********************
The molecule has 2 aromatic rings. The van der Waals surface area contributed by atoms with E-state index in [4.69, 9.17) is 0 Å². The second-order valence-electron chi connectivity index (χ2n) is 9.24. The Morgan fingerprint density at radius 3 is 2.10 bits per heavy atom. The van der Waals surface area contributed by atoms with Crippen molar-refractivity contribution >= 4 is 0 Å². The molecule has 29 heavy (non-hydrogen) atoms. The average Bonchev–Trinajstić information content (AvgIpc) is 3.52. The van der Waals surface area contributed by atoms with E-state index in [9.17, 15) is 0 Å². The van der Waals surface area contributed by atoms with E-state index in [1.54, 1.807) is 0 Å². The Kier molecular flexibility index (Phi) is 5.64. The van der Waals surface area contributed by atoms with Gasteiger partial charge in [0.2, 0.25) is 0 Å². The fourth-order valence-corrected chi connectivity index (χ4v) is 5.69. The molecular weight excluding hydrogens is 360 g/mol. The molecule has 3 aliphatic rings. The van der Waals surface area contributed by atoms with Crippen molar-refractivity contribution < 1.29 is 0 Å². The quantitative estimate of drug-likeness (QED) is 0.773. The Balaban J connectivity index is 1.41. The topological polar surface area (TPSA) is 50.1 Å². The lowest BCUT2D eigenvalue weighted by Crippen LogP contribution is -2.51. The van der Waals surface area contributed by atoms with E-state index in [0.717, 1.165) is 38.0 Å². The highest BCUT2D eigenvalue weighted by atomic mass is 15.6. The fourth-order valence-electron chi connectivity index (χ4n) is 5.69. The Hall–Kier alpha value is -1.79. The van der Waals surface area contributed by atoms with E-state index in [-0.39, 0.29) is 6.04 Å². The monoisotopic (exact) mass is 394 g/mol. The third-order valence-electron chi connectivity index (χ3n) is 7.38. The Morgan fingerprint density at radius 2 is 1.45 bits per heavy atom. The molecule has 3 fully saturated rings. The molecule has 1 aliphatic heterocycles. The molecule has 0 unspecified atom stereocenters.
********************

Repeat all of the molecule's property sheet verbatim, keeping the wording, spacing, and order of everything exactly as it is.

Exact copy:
The molecule has 2 aromatic rings. The van der Waals surface area contributed by atoms with E-state index in [4.69, 9.17) is 0 Å². The second-order valence-electron chi connectivity index (χ2n) is 9.24. The Morgan fingerprint density at radius 3 is 2.10 bits per heavy atom. The van der Waals surface area contributed by atoms with Crippen molar-refractivity contribution >= 4 is 0 Å². The molecule has 29 heavy (non-hydrogen) atoms. The average Bonchev–Trinajstić information content (AvgIpc) is 3.52. The van der Waals surface area contributed by atoms with E-state index in [9.17, 15) is 0 Å². The van der Waals surface area contributed by atoms with E-state index in [1.54, 1.807) is 0 Å². The Kier molecular flexibility index (Phi) is 5.64. The van der Waals surface area contributed by atoms with Gasteiger partial charge in [0.2, 0.25) is 0 Å². The fourth-order valence-corrected chi connectivity index (χ4v) is 5.69. The molecular weight excluding hydrogens is 360 g/mol. The molecule has 3 aliphatic rings. The van der Waals surface area contributed by atoms with Crippen molar-refractivity contribution < 1.29 is 0 Å². The quantitative estimate of drug-likeness (QED) is 0.773. The Balaban J connectivity index is 1.41. The topological polar surface area (TPSA) is 50.1 Å². The lowest BCUT2D eigenvalue weighted by Crippen LogP contribution is -2.51. The van der Waals surface area contributed by atoms with E-state index in [0.717, 1.165) is 38.0 Å². The highest BCUT2D eigenvalue weighted by atomic mass is 15.6. The fourth-order valence-electron chi connectivity index (χ4n) is 5.69. The Hall–Kier alpha value is -1.79. The van der Waals surface area contributed by atoms with E-state index in [-0.39, 0.29) is 6.04 Å². The monoisotopic (exact) mass is 394 g/mol. The third-order valence-electron chi connectivity index (χ3n) is 7.38. The Morgan fingerprint density at radius 2 is 1.45 bits per heavy atom. The molecule has 3 fully saturated rings. The molecule has 1 aliphatic heterocycles. The molecule has 0 unspecified atom stereocenters.